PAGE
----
Review: ‘Erasure’

Leave it to a veteran pop act like English dance band Erasure to remind us that despite some recent lackluster shows locally, techno music can work effectively and enjoyably in a large live setting. But instead of hiding behind walls of smoke and turntables and mirrors like so many of their younger contemporaries, vocalist Andy Bell and musical mastermind Vince Clarke connected with their fans from 105-minute show's beginning to end by speaking to them in a language they can understand, even amid so much technical clutter.

The stage for Erasure’s two-night Universal stand was an old Western setting, inspired by their new “Cowboy” album (Maverick), complete with saloon, faux campfire and tall green cactus.

Dressed in black latex cowboy outfits, the flamboyant Bell danced and skipped about the large stage, singing songs of heartache and romantic longing that were simple in their messages and uplifting in their celebratory delivery.

Meanwhile, Clarke climbed his 10-foot-tall stack of programming equipment, tweaking knobs and otherwise overseeing the band’s distinctive brand of electronic pop. During “Rock Me Gently,” a sweet ballad from 1995’s self-titled album, Clarke strode about the stage in a giant prickly cactus outfit, which Bell assured the crowd was Clarke’s idea.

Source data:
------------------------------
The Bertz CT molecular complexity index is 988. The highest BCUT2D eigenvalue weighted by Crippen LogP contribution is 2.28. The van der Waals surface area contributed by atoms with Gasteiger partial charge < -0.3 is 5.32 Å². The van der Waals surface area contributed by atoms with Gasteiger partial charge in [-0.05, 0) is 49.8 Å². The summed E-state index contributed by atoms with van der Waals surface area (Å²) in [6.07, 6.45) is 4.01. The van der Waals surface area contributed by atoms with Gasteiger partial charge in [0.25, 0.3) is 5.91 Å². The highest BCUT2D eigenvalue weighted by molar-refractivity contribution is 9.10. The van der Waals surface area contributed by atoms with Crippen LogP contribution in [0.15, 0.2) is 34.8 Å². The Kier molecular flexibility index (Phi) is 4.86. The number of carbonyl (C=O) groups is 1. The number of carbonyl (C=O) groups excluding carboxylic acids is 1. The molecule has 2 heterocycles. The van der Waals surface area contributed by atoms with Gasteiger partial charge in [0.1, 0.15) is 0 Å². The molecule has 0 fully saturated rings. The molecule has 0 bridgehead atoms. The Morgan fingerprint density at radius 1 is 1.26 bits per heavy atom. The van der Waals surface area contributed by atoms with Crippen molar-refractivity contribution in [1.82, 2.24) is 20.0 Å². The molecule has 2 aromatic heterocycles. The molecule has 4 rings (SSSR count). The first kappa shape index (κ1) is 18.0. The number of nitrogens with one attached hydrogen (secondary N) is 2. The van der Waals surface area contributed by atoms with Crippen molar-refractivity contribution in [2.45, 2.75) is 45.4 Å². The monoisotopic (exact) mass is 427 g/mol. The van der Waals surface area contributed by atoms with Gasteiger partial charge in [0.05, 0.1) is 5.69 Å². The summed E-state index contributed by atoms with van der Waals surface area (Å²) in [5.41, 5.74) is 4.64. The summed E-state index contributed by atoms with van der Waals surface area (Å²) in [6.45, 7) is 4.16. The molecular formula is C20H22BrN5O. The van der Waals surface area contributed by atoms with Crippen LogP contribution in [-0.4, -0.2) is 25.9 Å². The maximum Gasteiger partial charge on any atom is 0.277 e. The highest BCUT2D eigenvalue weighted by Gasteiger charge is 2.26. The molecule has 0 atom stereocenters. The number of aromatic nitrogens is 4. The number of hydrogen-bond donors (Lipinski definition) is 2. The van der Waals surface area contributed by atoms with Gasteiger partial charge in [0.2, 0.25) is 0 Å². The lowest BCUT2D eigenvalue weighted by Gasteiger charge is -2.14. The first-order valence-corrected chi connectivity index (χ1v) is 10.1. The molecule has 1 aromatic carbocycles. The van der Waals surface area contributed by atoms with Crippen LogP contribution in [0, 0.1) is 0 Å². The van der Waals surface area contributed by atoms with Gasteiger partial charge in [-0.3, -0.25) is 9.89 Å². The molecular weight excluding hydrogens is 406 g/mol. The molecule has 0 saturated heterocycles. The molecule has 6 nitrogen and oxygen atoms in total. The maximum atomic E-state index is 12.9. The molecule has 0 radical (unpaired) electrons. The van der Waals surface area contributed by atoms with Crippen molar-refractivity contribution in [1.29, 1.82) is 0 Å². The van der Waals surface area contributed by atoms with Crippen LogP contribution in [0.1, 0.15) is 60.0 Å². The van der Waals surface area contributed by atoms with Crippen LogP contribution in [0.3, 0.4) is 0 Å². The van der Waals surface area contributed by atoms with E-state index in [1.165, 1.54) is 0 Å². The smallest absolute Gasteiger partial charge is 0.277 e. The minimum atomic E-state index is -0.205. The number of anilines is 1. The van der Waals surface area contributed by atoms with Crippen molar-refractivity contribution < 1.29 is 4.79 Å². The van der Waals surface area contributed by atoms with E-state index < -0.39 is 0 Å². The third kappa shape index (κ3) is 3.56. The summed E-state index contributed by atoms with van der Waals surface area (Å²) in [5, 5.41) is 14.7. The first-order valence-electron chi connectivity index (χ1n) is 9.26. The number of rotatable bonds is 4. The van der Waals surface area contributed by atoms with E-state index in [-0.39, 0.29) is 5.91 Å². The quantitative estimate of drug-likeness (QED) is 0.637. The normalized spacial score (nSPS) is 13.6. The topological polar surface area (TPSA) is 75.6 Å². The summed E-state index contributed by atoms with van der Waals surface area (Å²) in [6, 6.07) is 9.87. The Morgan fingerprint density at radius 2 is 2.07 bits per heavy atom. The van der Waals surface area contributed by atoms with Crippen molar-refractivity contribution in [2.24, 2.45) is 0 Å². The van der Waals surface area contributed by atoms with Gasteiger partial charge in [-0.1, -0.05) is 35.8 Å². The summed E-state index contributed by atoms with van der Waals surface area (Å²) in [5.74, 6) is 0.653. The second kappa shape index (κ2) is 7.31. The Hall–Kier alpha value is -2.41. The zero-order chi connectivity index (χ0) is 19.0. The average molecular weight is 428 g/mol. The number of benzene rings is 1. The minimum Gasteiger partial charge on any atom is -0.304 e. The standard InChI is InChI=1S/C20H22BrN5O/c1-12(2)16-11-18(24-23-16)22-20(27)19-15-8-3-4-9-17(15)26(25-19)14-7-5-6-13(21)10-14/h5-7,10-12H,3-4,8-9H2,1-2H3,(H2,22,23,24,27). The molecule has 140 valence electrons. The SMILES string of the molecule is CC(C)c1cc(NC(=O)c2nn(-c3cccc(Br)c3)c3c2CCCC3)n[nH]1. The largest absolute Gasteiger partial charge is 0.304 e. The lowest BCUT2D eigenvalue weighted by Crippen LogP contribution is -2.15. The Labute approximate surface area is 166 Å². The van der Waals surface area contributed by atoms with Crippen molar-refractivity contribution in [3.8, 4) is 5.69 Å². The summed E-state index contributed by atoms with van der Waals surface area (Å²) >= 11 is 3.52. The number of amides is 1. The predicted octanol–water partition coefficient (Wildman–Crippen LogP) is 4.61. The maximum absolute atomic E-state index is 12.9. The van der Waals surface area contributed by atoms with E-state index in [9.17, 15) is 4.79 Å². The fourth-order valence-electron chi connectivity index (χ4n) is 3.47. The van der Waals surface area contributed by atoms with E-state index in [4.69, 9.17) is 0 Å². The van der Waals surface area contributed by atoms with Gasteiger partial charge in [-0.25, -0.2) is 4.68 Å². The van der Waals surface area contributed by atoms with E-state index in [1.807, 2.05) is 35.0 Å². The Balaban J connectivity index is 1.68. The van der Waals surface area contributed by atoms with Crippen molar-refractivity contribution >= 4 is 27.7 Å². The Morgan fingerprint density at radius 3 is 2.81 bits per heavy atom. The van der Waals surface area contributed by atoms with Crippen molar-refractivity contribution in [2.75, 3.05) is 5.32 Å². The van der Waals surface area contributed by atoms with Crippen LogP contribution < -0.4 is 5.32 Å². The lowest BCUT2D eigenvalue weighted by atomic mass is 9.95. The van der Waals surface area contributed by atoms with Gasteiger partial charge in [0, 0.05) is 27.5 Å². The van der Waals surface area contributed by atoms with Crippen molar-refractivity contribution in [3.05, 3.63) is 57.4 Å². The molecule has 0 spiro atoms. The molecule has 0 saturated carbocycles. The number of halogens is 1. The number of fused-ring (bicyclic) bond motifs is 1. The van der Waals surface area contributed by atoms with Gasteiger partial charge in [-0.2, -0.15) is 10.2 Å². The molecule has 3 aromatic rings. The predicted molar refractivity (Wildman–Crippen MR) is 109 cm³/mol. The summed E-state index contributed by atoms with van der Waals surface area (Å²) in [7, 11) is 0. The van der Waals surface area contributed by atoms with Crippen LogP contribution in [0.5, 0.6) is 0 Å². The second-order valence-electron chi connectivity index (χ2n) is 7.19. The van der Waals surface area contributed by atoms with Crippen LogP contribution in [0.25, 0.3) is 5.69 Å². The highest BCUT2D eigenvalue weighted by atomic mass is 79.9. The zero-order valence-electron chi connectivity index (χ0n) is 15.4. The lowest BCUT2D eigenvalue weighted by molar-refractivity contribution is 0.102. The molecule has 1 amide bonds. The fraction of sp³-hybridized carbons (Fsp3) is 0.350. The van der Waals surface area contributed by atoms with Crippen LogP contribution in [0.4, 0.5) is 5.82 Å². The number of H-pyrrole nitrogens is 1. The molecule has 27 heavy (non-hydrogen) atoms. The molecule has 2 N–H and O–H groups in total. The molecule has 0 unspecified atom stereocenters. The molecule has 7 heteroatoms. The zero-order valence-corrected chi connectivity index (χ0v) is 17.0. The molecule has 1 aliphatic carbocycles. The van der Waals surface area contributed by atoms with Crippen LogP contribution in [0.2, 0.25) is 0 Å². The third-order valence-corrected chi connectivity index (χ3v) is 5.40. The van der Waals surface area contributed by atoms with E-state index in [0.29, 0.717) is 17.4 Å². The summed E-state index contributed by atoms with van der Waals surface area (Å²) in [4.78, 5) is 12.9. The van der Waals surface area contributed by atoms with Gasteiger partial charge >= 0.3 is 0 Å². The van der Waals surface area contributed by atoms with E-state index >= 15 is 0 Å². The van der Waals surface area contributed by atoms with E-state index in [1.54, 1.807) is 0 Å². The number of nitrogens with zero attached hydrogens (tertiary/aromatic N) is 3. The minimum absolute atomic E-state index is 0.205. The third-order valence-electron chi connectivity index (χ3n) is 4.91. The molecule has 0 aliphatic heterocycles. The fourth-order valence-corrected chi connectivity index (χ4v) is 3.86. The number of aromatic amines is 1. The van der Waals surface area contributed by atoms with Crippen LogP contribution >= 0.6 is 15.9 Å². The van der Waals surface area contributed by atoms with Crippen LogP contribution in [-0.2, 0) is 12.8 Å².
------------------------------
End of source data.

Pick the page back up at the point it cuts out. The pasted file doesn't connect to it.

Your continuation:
Other highlights included an acoustic version of oldie “Blue Savannah,” sung around the campfire with the group’s backing vocal foursome, borrowed from a London gospel chorus; hits “Chains of Love” and “Oh, L’amour”; and “Rain” and “Don’t Say Your Love Is Killing Me,” taken from the new album.

Both nights were nearly identical, error-free productions, though Clarke’s stack did act up occasionally during Monday’s sold-out show. Of the two, Tuesday’s show was the more restrained, both in the audience and onstage; also, Bell’s soaring voice wasn’t as sharp as the night before.


Universal Amphitheatre; 6,251 seats; $30.50


Presented by MCA Concerts. Band: Vince Clarke, Andy Bell, Jordan Bailey, Samantha Smith, Xavier Barnett, John Gibbons.


Reviewed May 12 and 13, 1997.
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